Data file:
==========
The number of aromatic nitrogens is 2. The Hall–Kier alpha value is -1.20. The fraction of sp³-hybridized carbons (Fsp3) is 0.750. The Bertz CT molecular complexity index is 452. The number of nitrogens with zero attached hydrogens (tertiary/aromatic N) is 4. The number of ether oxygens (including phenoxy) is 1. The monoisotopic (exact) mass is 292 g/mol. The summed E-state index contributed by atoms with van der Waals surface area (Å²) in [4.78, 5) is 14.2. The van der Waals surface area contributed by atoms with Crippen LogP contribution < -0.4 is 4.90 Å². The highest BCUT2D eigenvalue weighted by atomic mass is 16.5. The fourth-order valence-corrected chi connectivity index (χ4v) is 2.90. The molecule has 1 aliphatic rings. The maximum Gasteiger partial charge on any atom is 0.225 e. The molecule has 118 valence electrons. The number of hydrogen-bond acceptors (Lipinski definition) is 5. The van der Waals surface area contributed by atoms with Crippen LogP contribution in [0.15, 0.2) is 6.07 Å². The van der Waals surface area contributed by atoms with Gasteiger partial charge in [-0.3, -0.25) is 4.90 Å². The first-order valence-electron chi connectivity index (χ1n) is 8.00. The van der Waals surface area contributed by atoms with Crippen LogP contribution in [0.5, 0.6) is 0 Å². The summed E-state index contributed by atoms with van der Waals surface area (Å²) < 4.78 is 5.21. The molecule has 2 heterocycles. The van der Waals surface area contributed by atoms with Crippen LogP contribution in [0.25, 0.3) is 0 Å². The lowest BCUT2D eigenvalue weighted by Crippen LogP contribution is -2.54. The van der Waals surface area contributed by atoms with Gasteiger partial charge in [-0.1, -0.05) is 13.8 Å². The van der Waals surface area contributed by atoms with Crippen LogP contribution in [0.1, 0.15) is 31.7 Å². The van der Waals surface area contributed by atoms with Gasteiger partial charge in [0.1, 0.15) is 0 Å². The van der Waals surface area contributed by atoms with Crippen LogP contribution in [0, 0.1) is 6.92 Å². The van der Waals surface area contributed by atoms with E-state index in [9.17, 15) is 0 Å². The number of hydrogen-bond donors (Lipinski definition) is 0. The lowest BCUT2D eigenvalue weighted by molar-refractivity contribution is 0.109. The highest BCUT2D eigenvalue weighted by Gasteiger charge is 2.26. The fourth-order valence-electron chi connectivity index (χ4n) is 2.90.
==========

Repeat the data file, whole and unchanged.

The number of aromatic nitrogens is 2. The Hall–Kier alpha value is -1.20. The fraction of sp³-hybridized carbons (Fsp3) is 0.750. The Bertz CT molecular complexity index is 452. The number of nitrogens with zero attached hydrogens (tertiary/aromatic N) is 4. The number of ether oxygens (including phenoxy) is 1. The monoisotopic (exact) mass is 292 g/mol. The summed E-state index contributed by atoms with van der Waals surface area (Å²) in [4.78, 5) is 14.2. The van der Waals surface area contributed by atoms with Crippen LogP contribution < -0.4 is 4.90 Å². The highest BCUT2D eigenvalue weighted by atomic mass is 16.5. The fourth-order valence-corrected chi connectivity index (χ4v) is 2.90. The molecule has 1 aliphatic rings. The maximum Gasteiger partial charge on any atom is 0.225 e. The molecule has 118 valence electrons. The number of hydrogen-bond acceptors (Lipinski definition) is 5. The van der Waals surface area contributed by atoms with Crippen LogP contribution in [0.15, 0.2) is 6.07 Å². The van der Waals surface area contributed by atoms with Gasteiger partial charge in [-0.3, -0.25) is 4.90 Å². The first-order valence-electron chi connectivity index (χ1n) is 8.00. The van der Waals surface area contributed by atoms with Crippen LogP contribution in [0.5, 0.6) is 0 Å². The summed E-state index contributed by atoms with van der Waals surface area (Å²) < 4.78 is 5.21. The molecule has 2 heterocycles. The van der Waals surface area contributed by atoms with Crippen LogP contribution in [0.25, 0.3) is 0 Å². The lowest BCUT2D eigenvalue weighted by Crippen LogP contribution is -2.54. The van der Waals surface area contributed by atoms with Gasteiger partial charge in [-0.1, -0.05) is 13.8 Å². The van der Waals surface area contributed by atoms with Crippen LogP contribution in [0.1, 0.15) is 31.7 Å². The van der Waals surface area contributed by atoms with Gasteiger partial charge in [0.1, 0.15) is 0 Å². The van der Waals surface area contributed by atoms with Crippen LogP contribution in [0, 0.1) is 6.92 Å². The van der Waals surface area contributed by atoms with E-state index in [9.17, 15) is 0 Å². The number of hydrogen-bond donors (Lipinski definition) is 0. The lowest BCUT2D eigenvalue weighted by molar-refractivity contribution is 0.109. The highest BCUT2D eigenvalue weighted by Gasteiger charge is 2.26. The fourth-order valence-electron chi connectivity index (χ4n) is 2.90.